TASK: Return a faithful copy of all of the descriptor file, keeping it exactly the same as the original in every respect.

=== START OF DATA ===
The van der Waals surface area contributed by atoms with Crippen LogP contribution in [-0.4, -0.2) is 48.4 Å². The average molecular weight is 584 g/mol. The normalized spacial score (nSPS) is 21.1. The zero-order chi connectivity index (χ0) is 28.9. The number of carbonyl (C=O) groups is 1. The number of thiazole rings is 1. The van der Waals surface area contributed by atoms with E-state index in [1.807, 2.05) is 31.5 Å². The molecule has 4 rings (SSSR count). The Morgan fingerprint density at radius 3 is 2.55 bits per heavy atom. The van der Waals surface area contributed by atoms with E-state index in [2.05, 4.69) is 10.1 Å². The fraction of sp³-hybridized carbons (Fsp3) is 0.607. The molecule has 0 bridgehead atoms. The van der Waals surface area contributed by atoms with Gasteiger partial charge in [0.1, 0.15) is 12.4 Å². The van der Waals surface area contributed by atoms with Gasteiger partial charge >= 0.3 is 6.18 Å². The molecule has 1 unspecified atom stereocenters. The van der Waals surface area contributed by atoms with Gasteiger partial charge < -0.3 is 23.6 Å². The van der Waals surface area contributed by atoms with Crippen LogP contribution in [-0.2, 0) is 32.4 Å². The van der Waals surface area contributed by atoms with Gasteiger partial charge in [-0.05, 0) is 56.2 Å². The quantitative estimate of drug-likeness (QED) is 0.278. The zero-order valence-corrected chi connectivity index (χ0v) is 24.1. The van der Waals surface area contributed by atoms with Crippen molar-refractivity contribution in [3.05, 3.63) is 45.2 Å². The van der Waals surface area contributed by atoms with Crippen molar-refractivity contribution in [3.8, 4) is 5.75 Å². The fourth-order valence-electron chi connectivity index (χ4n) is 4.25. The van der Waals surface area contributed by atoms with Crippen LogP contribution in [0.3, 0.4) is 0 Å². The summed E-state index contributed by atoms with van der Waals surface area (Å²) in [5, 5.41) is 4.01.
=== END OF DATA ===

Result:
The van der Waals surface area contributed by atoms with Crippen LogP contribution in [-0.4, -0.2) is 48.4 Å². The average molecular weight is 584 g/mol. The normalized spacial score (nSPS) is 21.1. The zero-order chi connectivity index (χ0) is 28.9. The number of carbonyl (C=O) groups is 1. The number of thiazole rings is 1. The van der Waals surface area contributed by atoms with E-state index in [1.807, 2.05) is 31.5 Å². The molecule has 4 rings (SSSR count). The Morgan fingerprint density at radius 3 is 2.55 bits per heavy atom. The van der Waals surface area contributed by atoms with E-state index in [2.05, 4.69) is 10.1 Å². The fraction of sp³-hybridized carbons (Fsp3) is 0.607. The molecule has 0 bridgehead atoms. The van der Waals surface area contributed by atoms with Gasteiger partial charge in [0.1, 0.15) is 12.4 Å². The van der Waals surface area contributed by atoms with Gasteiger partial charge >= 0.3 is 6.18 Å². The molecule has 1 unspecified atom stereocenters. The van der Waals surface area contributed by atoms with Gasteiger partial charge < -0.3 is 23.6 Å². The van der Waals surface area contributed by atoms with Crippen LogP contribution in [-0.2, 0) is 32.4 Å². The van der Waals surface area contributed by atoms with Gasteiger partial charge in [-0.05, 0) is 56.2 Å². The quantitative estimate of drug-likeness (QED) is 0.278. The zero-order valence-corrected chi connectivity index (χ0v) is 24.1. The van der Waals surface area contributed by atoms with Crippen molar-refractivity contribution in [3.05, 3.63) is 45.2 Å². The van der Waals surface area contributed by atoms with Crippen molar-refractivity contribution in [3.8, 4) is 5.75 Å². The fourth-order valence-electron chi connectivity index (χ4n) is 4.25. The van der Waals surface area contributed by atoms with Crippen LogP contribution in [0.3, 0.4) is 0 Å². The summed E-state index contributed by atoms with van der Waals surface area (Å²) in [5, 5.41) is 4.01.